Detailed Review of Basecamp Project Management Tool

Project management at basecamp

The Basecamp project management tool is a low-cost, beautifully-designed, cloud-based, to-do list and Kanban board. It would be ideal for a small IT development team. However, it is lacking the project management functionality required for a large or complex project.

This post reviews Basecamp against 200+ project management software requirements on a downloadable spreadsheet. Basecamp is scored overall and for each of the ten project management processes. This post provides a summary of the key strengths and weaknesses for each of the relevant processes.

App Summary Findings

Basecamp is a niche project management tool. It would be ideal for a small IT development team, or other type of creative team. Its greatest strengths are:

  • Low cost. It uses an affordable site license.
  • Beautiful and simplistic user interface. The design is very clean and inuitive.

Basecamp’s greatest weaknesses are:

  • Very limited customization options. You cannot build dashboards or reports. You cannot add custom fields to existing objects.
  • Lacks a Gantt chart scheduling tool.
  • While it would be ideal for a small Agile team, it lacks standard Agile/Scrum management functionality, such as, story points, burndown charts, sprint planning, epics, etc.

Basecamp Pricing

Basecamp’s pricing is great! While most competing products use a user license model, Basecamp uses a single site license model. This means your costs don’t grow as your business grows, and you don’t have to manage costs by limiting people’s access to the projects.

The site license is $299 or $349/month depending upon whether you pay annually or monthly. That is a max cost of $3,588 to $4,188/year.

For the smallest companies (less than 20 users), there is an option to pay $15/user/month for employees with free guests.

App Scoring Methodology

I’ve been evaluating project management software and sharing the results to help others save time in making an informed decision. I started the evaluation as marketing research for my own project management app: Project Lifecycle Pro. I’m doing my best to give a unbiased review, but you can download the Excel spreadsheet used for the evaluation to perform your own analysis. Here are detailed instructions on how to use the spreadsheet to weight requirements and compare multiple software packages side-by-side.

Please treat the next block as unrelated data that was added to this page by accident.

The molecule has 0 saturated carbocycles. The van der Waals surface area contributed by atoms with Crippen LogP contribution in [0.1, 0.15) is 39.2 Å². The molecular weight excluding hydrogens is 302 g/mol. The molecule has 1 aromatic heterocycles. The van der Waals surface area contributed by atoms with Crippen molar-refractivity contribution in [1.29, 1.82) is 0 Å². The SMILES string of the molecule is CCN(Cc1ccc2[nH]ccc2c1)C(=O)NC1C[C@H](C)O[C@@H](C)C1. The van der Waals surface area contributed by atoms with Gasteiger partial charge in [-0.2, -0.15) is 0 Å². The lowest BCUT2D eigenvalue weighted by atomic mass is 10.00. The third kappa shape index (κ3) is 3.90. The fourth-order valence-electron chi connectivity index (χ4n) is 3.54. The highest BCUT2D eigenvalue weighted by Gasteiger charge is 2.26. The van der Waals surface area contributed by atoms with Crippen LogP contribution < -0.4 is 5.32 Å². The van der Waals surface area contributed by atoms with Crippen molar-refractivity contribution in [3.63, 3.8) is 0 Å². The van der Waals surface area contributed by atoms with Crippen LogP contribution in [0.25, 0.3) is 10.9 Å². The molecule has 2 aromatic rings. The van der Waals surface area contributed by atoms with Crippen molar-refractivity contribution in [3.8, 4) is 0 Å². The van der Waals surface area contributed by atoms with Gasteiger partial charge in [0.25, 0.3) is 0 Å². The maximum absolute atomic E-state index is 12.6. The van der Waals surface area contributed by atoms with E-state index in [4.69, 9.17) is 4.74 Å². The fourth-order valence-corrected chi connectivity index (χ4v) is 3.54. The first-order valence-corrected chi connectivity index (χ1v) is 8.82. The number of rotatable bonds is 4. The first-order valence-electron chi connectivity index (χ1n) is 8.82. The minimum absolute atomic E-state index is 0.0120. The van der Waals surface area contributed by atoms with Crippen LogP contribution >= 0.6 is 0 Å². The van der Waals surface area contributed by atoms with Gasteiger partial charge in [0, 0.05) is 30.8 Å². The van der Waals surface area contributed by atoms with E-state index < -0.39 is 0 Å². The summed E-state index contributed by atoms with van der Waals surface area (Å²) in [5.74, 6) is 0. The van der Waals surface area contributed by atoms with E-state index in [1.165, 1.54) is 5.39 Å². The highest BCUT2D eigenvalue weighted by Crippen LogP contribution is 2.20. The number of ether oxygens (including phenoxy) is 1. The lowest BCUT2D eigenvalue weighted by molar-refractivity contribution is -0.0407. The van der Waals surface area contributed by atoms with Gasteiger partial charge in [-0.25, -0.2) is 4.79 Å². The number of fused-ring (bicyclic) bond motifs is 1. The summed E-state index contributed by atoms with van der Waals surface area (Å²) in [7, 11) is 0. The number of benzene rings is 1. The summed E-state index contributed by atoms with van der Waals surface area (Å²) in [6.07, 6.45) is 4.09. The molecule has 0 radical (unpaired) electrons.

I structured the analysis around the Project Management Institute’s (PMI)© project management process. This is outlined in the PM Book of Knowledge (PMBOK)©. First, I listed the project management processes and then the activities within each process. Finally, I developed a list of requirements related to each of the activities. The list of requirements is based upon my thirty years of project management experience and experience evaluating project management tools for clients. When I come across novel functionality in the software I’m evaluating I add it to the requirements list. Of course, I’m sure I missed some requirements and welcome any suggestions.

I gave all processes and requirements equal weights, but you can adjust the scoring weights in the Excel spreadsheet to suit your needs. Each requirement was rated as either:

  • Yes – As Is – Meaning, the requirement is met with out-of-the-box functionality. This rating is awarded four points.
  • Yes – With Configuration – Meaning the requirement can be met with minimal configuration or no-code updates. Since, Salesforce is highly configurable I used this rating for simple things like changing picklist values, adding a field to an existing data object, creating a report, etc. This rating is awarded two points.
  • No – Not Available or Requires Customization – Meaning the requirement cannot be met without significant investment of time or money. I assigned this rating if custom coding would be required, or a new custom data object, or a new custom flow. This rating is awarded zero points.

Finally, the scoring spreadsheet totaled the ratings by process to show how the apps compare by process. Therefore, you can assess the apps based on which processes are the most important to you.

Download Basecamp Scoring Spreadsheet

Click here to download the Basecamp Excel spreadsheet with 200+ project management requirements for $19.99.

Communications Management

Basecamp is not a training management system or intended to support change management so it has limited functionality in this area. However, it does have a chat and message board.